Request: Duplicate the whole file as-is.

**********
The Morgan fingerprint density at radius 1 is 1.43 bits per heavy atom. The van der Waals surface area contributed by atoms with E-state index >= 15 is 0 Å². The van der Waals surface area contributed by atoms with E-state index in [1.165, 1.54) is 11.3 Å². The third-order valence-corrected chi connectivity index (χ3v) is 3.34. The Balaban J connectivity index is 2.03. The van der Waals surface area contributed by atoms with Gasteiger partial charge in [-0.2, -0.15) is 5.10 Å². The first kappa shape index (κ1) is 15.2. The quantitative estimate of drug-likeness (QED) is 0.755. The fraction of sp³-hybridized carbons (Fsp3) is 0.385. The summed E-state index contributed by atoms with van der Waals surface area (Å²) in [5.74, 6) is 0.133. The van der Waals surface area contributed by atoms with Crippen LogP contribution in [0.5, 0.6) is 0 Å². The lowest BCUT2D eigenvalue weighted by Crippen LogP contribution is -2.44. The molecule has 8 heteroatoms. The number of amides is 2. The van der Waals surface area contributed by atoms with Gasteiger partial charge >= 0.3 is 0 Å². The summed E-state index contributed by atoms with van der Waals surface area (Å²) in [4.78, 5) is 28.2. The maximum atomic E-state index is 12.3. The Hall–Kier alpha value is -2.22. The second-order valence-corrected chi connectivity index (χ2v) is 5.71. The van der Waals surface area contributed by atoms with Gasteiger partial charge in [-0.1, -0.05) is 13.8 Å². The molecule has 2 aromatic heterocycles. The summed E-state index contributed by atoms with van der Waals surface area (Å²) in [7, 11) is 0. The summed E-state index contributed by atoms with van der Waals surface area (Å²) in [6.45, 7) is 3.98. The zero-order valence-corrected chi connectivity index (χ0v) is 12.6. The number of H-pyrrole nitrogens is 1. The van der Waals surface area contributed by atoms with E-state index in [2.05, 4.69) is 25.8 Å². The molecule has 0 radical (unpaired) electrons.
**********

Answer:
The Morgan fingerprint density at radius 1 is 1.43 bits per heavy atom. The van der Waals surface area contributed by atoms with E-state index >= 15 is 0 Å². The van der Waals surface area contributed by atoms with E-state index in [1.165, 1.54) is 11.3 Å². The third-order valence-corrected chi connectivity index (χ3v) is 3.34. The Balaban J connectivity index is 2.03. The van der Waals surface area contributed by atoms with Gasteiger partial charge in [-0.2, -0.15) is 5.10 Å². The first kappa shape index (κ1) is 15.2. The quantitative estimate of drug-likeness (QED) is 0.755. The fraction of sp³-hybridized carbons (Fsp3) is 0.385. The summed E-state index contributed by atoms with van der Waals surface area (Å²) in [5.74, 6) is 0.133. The van der Waals surface area contributed by atoms with Crippen LogP contribution in [0.5, 0.6) is 0 Å². The lowest BCUT2D eigenvalue weighted by Crippen LogP contribution is -2.44. The molecule has 8 heteroatoms. The number of amides is 2. The van der Waals surface area contributed by atoms with Gasteiger partial charge >= 0.3 is 0 Å². The summed E-state index contributed by atoms with van der Waals surface area (Å²) in [4.78, 5) is 28.2. The maximum atomic E-state index is 12.3. The Hall–Kier alpha value is -2.22. The second-order valence-corrected chi connectivity index (χ2v) is 5.71. The van der Waals surface area contributed by atoms with Gasteiger partial charge in [-0.1, -0.05) is 13.8 Å². The molecule has 2 aromatic heterocycles. The summed E-state index contributed by atoms with van der Waals surface area (Å²) in [7, 11) is 0. The summed E-state index contributed by atoms with van der Waals surface area (Å²) in [6.45, 7) is 3.98. The zero-order valence-corrected chi connectivity index (χ0v) is 12.6. The number of H-pyrrole nitrogens is 1. The van der Waals surface area contributed by atoms with E-state index in [2.05, 4.69) is 25.8 Å². The molecule has 0 radical (unpaired) electrons.